Common Bentgrass is a perennial grass with fine leaves, The seed head is delicate and attractive, opening loosely from late spring through to autumn. Older swards in heavily grazed or trampled areas may form dense, low growing clumps.
It is sometimes known as ’golf green’ grass and is commonly used in lawns and golf courses in the amenity sector. It can also be used as a component in wild flower or environmental seed mixtures, because it is not aggressive and therefore does not crowd out similarly delicate species.
A long term species often most prevalent on poorer soils, it may be out competed by more aggressive, cultivated species on higher quality soils which receive artificial fertiliser or where high levels of lime are used to raise the ph.
Common Bent forms a short even turf, which is very useful for creating fine surfaces like ornamental lawns and bowling greens in the amenity sector. This grass tolerates close mowing down to a height of 5 mm.
Mixture Sowing Rate Advice
0.5kgs per acre / 1.25kgs per ha
Very small seed size therefore only small amounts needed in a mixture, the above equates to 5% of a mixture.
Ideal Sowing Time
Sowing onto a fine seed bed, with good moisture and ground conditions will speed up germination and establishment, however it can be sown at most times of the year.
This species will tolerate being cut low to create a thick, robust sward.
This is a small seed, which is oblong to ovate in shape. It has a shiny brown to amber colour. It is 1mm in length.
A rich, dark green colour. It has flat, rough leaf blades (1-5 mm wide) with rough edges, the leaves are lanceolate in shape and pointed. The ligules are short, collared like and rounded (2mm). This species has branched panicles, with spikelets clustered around the end, later in the season the panicle is tinged with purple. The culms can be rough towards the panicle. A distinguishing feature is the open panicle from plant development to seeding. It has short creeping rhizomes. It grows between 20 and 50 cm in height, possibly taller on fertile soils.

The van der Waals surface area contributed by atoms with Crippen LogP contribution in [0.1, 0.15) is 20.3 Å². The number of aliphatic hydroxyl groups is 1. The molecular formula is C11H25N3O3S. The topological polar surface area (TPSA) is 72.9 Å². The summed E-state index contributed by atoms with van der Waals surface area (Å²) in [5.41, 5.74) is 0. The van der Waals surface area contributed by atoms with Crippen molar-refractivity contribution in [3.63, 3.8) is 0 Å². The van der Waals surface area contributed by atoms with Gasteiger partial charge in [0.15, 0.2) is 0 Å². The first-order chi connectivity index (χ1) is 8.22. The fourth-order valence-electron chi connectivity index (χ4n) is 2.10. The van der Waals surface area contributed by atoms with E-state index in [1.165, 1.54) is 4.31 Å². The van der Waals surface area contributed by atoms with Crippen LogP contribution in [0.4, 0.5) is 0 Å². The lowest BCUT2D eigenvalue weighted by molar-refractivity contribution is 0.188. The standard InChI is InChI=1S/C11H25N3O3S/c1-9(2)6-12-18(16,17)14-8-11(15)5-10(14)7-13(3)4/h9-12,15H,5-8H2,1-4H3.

Flowers June - July Average seeds per kg - 10 000 000. A recent introduction in the amenity grass sector is Agrostis castellana a variety called 'Highland'.
Works well withBentgrass is seldom used on its own. A mixture of dwarf ryegrass, fescue and bentgrass will produce a knitted turf and offer unbeatable toughness for lawns, caravan parks and airfields.
You can find Bentgrass in the following mixtures
- Golf Greens Over-Seeding Mixture without ryegrass
- Golf Greens without ryegrass
- Golf Fairway & Cricket Outfield
- Golf Course Roughs Mixture
- Golf Course Tees Mixture with dwarf ryegrass
- Grass Tennis Court & Cricket Wicket
- Ornamental Lawn without ryegrass
- Hard Wearing Lawn with ryegrass
- Shady Lawn without ryegrass
- Low Maintenance without ryegrass
- Verge Mixture with ryegrass
- Cotswold Wild Flora
- Woodland Edge and Shady Area Mixture
- Acid & Clay Soil Mixture
- Flower Rich Margin (AB8)
- Chalk & Limestone Soil Mixture
- Damp Meadow
- Field Corner Mix
- Floristically Enhanced Permanent Pollen & Nectar Margin
- Pollen & Nectar Flower Mix Grass & Legume Margin
- Pollen & Nectar Flower Mix Grass & Legume Margin 50% ORGANIC
- Orchard Mixture
- Orchard Clover Understory Mixture
- Recreating Grassland
- Recreating Grassland 50% ORGANIC
- Species Rich Parkland Grassland Low Maintenance
- Species Rich Parkland Grass Low Maintenance 20% ORGANIC
- Buffer Strip Grass Margin Mix Two, Four or Six Plus Metre
- Buffer Strip Grass Margin Mix 50% ORGANIC
- Equine Pasture Mix - Long Term No Ryegrass
- Equine Pasture Mix - Long Term No Ryegrass - 50% ORGANIC
- Natural Pony Paddock - with Herbs & No Ryegrass
- Natural Pony Paddock - 50% ORGANIC